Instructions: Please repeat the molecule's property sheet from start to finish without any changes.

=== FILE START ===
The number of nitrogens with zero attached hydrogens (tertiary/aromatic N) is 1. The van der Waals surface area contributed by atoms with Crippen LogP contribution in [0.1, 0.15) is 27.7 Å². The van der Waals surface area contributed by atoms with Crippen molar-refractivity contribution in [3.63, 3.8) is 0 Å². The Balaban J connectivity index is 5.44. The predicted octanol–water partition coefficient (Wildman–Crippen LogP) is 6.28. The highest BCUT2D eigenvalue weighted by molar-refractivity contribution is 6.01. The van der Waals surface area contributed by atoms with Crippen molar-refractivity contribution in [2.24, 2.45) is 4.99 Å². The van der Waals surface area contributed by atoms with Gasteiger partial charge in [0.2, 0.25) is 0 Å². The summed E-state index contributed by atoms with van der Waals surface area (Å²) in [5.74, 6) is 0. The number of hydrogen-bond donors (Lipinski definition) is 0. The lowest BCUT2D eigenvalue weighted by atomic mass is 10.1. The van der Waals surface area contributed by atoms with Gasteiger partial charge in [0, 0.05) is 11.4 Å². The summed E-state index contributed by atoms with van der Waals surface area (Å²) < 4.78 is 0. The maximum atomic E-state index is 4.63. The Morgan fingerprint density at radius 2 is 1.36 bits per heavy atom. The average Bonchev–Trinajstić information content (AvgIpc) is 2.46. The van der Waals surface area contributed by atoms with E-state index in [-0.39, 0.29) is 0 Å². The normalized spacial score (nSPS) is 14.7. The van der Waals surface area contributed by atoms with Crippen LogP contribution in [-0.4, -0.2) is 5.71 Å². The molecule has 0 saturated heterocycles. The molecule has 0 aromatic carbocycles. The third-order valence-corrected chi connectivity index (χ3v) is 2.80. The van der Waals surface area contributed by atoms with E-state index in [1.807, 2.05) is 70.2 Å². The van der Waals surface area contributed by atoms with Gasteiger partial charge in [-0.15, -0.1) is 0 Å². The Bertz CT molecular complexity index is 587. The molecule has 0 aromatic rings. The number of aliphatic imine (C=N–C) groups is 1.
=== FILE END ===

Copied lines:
The number of nitrogens with zero attached hydrogens (tertiary/aromatic N) is 1. The van der Waals surface area contributed by atoms with Crippen LogP contribution in [0.1, 0.15) is 27.7 Å². The van der Waals surface area contributed by atoms with Crippen molar-refractivity contribution in [3.63, 3.8) is 0 Å². The Balaban J connectivity index is 5.44. The predicted octanol–water partition coefficient (Wildman–Crippen LogP) is 6.28. The highest BCUT2D eigenvalue weighted by molar-refractivity contribution is 6.01. The van der Waals surface area contributed by atoms with Crippen molar-refractivity contribution in [2.24, 2.45) is 4.99 Å². The van der Waals surface area contributed by atoms with Gasteiger partial charge in [0.2, 0.25) is 0 Å². The summed E-state index contributed by atoms with van der Waals surface area (Å²) in [5.74, 6) is 0. The number of hydrogen-bond donors (Lipinski definition) is 0. The lowest BCUT2D eigenvalue weighted by atomic mass is 10.1. The van der Waals surface area contributed by atoms with Gasteiger partial charge in [0, 0.05) is 11.4 Å². The summed E-state index contributed by atoms with van der Waals surface area (Å²) < 4.78 is 0. The maximum atomic E-state index is 4.63. The Morgan fingerprint density at radius 2 is 1.36 bits per heavy atom. The average Bonchev–Trinajstić information content (AvgIpc) is 2.46. The van der Waals surface area contributed by atoms with E-state index in [-0.39, 0.29) is 0 Å². The normalized spacial score (nSPS) is 14.7. The van der Waals surface area contributed by atoms with Crippen LogP contribution in [-0.4, -0.2) is 5.71 Å². The molecule has 0 saturated heterocycles. The molecule has 0 aromatic carbocycles. The third-order valence-corrected chi connectivity index (χ3v) is 2.80. The van der Waals surface area contributed by atoms with E-state index in [1.807, 2.05) is 70.2 Å². The van der Waals surface area contributed by atoms with Gasteiger partial charge in [-0.15, -0.1) is 0 Å². The Bertz CT molecular complexity index is 587. The molecule has 0 aromatic rings. The number of aliphatic imine (C=N–C) groups is 1.